- "I wasn't interested in airplanes and joined the Air Force at 19 in lieu of college," explained Capt. Lori Muir, 31, the daughter of a nomadic government surplus dealer ("By the time I joined the Air Force I'd been to 21 schools") now settled in San Bernardino. "The only subjects being offered were engineering and nursing so I took industrial engineering at the University of Portland and as a requirement became involved with ROTC.

"Then, in 1979, 10 pilot-training slots were opened to women in ROTC and my professor of aerospace studies suggested I apply. . . ."

Muir, a blonde tomboy standing six feet in her flight boots, is an aircraft commander with the 53rd Military Airlift Squadron at Norton AFB. With 2,500 hours of flying time she's good enough to be a head-hunter, an ombudsman, a squadron cop who pulls routine line checks and snap examinations of other pilots.

- "I wanted to travel," said Sgt. Laurel Bielfelt, 26, an escapee from clerical work in a Phoenix print shop. "I thought about the Navy but, no, I can't swim. The Marines had too many colors in their uniform. I pitched the Army and then saw a documentary and it said most of the people who join the Army were cop-outs.

"So I picked up my paperwork, took it down to Air Force recruiting and said: 'Here, I'll be back tomorrow if you're interested. . . .' "

For three years, Bielfelt, also with the 53rd MAS at Norton, has been a loadmaster with the hefty responsibilities of passenger safety, cargo handling, weight and balance calculations . . . all the operational housekeeping requirements of a 160-ton StarLifter.

Three Air Force persons. Three decided futures.

Olczvanowska will transfer to the Air Force Reserves this month. It's her way of blending obligation to country with responsibility to self. For even as a pilot, despite the increased number of women, she sees a somewhat limited future as a minority member of a majority male world. Her desire is there, she says, but the military opportunities aren't. Yet.

"Yet," she repeated. "But if I ever have a daughter, I think she'll be in time for that Air Force moment when there are female four-star generals."

Olczvanowska wants a husband and a family. A full-time military career, she has accepted, precludes that. And marrying into another full-time military career would be a disaster.

"I need a wife, really," she said. The grin was huge. "You know, I once thought I'd find someone outside the Air Force, an accountant or something, but I haven't been home long enough to look. It's true. If the Air Force wanted you to have a social life, they'd issue you one."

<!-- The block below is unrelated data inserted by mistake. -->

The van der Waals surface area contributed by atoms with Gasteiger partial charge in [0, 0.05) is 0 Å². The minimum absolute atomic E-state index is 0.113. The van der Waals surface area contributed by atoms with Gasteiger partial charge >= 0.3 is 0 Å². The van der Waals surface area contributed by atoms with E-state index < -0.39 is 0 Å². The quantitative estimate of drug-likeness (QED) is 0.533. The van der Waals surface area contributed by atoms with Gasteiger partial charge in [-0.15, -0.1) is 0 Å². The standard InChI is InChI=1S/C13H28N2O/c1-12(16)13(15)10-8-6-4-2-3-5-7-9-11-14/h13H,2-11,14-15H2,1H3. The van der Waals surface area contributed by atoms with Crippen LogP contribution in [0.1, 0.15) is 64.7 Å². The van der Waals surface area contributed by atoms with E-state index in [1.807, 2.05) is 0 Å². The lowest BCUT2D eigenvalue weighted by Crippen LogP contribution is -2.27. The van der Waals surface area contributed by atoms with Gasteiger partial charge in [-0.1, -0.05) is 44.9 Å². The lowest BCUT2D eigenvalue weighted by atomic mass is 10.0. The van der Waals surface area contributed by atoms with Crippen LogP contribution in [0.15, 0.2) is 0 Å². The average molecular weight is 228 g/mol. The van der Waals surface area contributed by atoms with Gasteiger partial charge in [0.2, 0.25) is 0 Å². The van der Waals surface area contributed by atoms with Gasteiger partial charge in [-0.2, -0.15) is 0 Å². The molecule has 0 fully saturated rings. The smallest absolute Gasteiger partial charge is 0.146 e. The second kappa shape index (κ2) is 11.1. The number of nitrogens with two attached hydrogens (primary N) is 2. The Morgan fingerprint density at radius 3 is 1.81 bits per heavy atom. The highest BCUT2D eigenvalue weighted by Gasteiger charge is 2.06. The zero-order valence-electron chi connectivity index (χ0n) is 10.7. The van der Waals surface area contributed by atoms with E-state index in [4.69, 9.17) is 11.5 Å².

Home, hearth and husband aren't high priorities with Muir. Nor is she interested in pioneering roles for women. She is a pilot. She is an Air Force officer. There is, she says, no gender to either job.

"It angers me to hear people say: 'Oh, a female airplane driver.' I'm just as capable of doing the job as a man, maybe more so than some, so why make any distinction?"

In May, Muir will transfer to Altus AFB, Okla., as a C-141 instructor pilot. Her intention is to serve the full 20 years required for military retirement. The future, she said, will include a master's degree and a variety of command schools and colleges "because if I'm going to stay in the Air Force I'm going to be and do the best I can. And I'm going to stay, taking things as they come, because the Air Force, as someone once said, 'has been beddy, beddy good to me.' "

Pockets of Sexism

Bielfelt isn't sure. Where she once noticed pockets of sexism in Air Force life, she now sees broader minds. A serious relationship with someone outside the military failed because of her weeks away from home, but now she's dating a male loadmaster who understands her absences. She is working toward promotion and with each trip her job knowledge and performance become smoother.

"The future is up in the air," Bielfelt said. "I want to get married one day. I want to have children. But I'm really happy and really comfortable in this job."

A woman air-crew member, according to these women air-crew members, may stumble across some awkwardness among sexes in the service. Said Bielfelt: "Some of the guys don't feel comfortable with a woman on the plane . . . suddenly, they are in a situation where they have to share a bathroom with a female who is not their wife."

Chauvinism isn't completely dead. Especially among military traditionalists. Especially among older servicemen. Said Muir, one of seven women among the 90 pilots in her squadron: "I have seen things that could be considered as that (sexist). But you've really got to be one-on-one with someone to be sure. If you go around looking for it you're going to find it . . . some females in the Air Force do create problems for themselves by perceiving situations the way they aren't."

There are, Muir, Bielfelt and Olczvanowska agreed, other generalizations concerning women air crew. They are somewhat independent yet prefer the ordered life. They are not necessarily unfeminine but they certainly are unflossy.